Freeze Frame: More Impressive Than Your Average Fantastic Fox

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Every Monday with “Freeze Frame,” we break down our very favorite sci-fi/fantasy/adventure moments – the scenes that we look forward to, that remind us why we so love this job. As you might guess, such discussions are riddled with spoilers. So consider yourself warned. (See previous Freeze Frame features here.)

The Oscars are coming up Sunday night, and it’s a good year for sci-fi at the big dance. (We’ll be writing plenty more about that in the days to come)

Avatar is being bandied about as a leading candidate for best picture. In a year with 10 best picture nominees, I firmly believe that any title could run away with the prize, as votes are split between more nominees than ever before. Which means that District 9 has an outside shot. Even Star Trek gets into the action, with a visual effects nomination.

But out of all the close races Sunday night, you know the one guaranteed winner? Up, for best animated feature. Overshadowing the brilliant Ponyo, which was denied even a nomination, and the nightmarish Coraline, Pixar’s latest film is nominated for both best picture and best animated feature. Meaning it will win the latter, hands down. Come Sunday, Up gets a trophy.

Buried in the list of other hopeless animated nominees is Fantastic Mr. Fox, one of 2009’s most stunning visual accomplishments. Stop-action animation meets Wes Anderson’s comic sensibilities, and also one of the more impressive ensembles of vocal performers ever assembled, to deliver a movie that I absolutely fell in love with. I saw it thrice in the movie theater, twice projected digitally, and I know there are lots of emotional and technical reasons to love “Up.” But if my head goes with Pixar, my heart goes with Anderson, and his ragtag group of animal mischiefs. Sure, Up is a great film, but it’s Fox that I want to see again and again. (More at Techland: Percy Jackson and the all-time best sci-fi child heroes)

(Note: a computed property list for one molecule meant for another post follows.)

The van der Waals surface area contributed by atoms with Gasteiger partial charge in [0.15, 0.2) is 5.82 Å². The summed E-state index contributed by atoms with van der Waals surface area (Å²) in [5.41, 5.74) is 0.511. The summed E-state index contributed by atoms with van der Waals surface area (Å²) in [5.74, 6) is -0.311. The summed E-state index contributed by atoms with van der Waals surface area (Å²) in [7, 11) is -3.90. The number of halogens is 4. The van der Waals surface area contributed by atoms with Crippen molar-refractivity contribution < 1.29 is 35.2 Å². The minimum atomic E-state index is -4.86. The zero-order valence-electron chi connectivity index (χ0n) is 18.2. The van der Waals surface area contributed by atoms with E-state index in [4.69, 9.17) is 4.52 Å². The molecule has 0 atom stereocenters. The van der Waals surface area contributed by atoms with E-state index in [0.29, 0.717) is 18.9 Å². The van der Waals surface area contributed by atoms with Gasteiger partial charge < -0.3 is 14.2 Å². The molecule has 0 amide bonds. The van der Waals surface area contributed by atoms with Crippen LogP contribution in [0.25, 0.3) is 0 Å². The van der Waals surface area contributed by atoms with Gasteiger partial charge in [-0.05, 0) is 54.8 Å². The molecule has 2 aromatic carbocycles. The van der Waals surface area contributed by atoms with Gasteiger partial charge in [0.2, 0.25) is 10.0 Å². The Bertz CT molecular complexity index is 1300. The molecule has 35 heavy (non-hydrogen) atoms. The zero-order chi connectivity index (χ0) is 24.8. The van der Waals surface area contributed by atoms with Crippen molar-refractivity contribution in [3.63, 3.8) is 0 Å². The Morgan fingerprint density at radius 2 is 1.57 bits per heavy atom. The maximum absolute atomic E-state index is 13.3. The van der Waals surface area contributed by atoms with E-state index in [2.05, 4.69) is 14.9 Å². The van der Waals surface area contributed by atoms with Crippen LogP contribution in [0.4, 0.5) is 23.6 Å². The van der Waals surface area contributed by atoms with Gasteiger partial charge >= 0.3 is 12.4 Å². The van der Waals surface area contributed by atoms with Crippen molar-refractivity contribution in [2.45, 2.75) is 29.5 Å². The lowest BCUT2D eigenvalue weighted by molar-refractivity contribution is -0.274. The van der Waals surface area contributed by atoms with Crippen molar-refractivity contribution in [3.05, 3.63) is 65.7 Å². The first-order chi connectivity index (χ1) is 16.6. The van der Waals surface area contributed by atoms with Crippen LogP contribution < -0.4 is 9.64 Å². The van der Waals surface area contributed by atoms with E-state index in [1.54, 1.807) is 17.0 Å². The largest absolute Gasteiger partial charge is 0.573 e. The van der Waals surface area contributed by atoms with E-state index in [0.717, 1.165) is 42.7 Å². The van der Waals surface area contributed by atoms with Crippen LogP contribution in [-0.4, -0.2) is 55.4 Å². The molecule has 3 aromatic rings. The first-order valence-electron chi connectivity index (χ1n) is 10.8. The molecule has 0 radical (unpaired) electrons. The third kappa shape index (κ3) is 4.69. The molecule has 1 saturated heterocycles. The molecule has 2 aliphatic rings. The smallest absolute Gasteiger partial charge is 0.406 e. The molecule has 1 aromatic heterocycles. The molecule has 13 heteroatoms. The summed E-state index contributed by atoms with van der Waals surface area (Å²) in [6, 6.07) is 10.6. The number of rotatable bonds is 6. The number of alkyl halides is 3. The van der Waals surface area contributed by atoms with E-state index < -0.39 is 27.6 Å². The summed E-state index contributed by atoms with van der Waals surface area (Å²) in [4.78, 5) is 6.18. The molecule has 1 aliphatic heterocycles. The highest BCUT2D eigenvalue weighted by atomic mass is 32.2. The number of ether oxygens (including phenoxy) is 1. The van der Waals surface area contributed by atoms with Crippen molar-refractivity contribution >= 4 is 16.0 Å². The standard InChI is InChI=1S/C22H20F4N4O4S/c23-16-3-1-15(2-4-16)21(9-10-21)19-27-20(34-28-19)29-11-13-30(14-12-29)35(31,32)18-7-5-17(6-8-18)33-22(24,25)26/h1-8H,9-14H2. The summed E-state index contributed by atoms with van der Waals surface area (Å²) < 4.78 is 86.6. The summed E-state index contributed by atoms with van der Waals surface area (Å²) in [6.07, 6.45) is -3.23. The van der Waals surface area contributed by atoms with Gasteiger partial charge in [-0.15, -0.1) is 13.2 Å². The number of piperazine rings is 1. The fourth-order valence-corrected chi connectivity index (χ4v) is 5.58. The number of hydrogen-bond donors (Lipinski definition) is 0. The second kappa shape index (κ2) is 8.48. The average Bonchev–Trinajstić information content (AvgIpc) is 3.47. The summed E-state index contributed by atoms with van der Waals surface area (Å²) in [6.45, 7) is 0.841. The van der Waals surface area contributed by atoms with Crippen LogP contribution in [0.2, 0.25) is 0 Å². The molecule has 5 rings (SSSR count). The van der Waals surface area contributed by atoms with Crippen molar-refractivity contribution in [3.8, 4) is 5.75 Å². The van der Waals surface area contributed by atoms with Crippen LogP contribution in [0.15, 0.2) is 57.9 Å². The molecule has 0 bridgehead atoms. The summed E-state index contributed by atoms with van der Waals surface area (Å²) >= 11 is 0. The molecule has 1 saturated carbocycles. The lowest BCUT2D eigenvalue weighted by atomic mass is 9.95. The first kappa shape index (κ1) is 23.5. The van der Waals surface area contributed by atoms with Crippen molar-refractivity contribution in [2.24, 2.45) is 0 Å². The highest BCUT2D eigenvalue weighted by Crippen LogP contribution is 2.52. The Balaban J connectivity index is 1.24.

The most poignant, riveting and ultimately hilarious moment of the film is found right near the end of the adventure. After escaping from the rapid farmers who want him dead, Mr. Fox is motorcycling biking his way back to his animal clan when he spots the dreaded wolf off in the distance. The king of all animals. He stops the bike and calls out to the wolf, in various languages, with various greetings. The wolf doesn’t respond. All Mr. Fox knows is that he’s in awe of this creature, who is so much more regal and mysterious than a bland old fox. This wolf is what Mr. Fox aspires to – the gold standard of wildlife royalty.

So as the noise dies down, the wind whips up, and the wolf’s flur flaps in the breeze, Mr. Fox finally gives up on trying to communicate and simply raises his fist, in one last fleeting attempt at a collegial greeting. The wolf raises his fist as well. The two are brothers, even if they do exist at opposite ends of the wildlife kingdom.

I love this moment. It is at once hilarious in its timing, and sweet in its message. Mr. Fox has fixated on this encounter, and obsessed so relentlessly about this wolf, that he has exaggerated the creature all out of proportion. The fox doesn’t think he can ever live up to this beast, but one simple gesture proves that they are colleagues. Equals. And a fox’s realization that he is no less – or more – than his icon hints to the audience that we are all amazing beings as well, underselling ourselves while overhyping others.

It’s a great scene in a great movie – a movie that not nearly enough people saw. Hopefully that changes March 23rd, when Fantastic Mr. Fox is released on DVD. Below: Our video from last fall, about the film:

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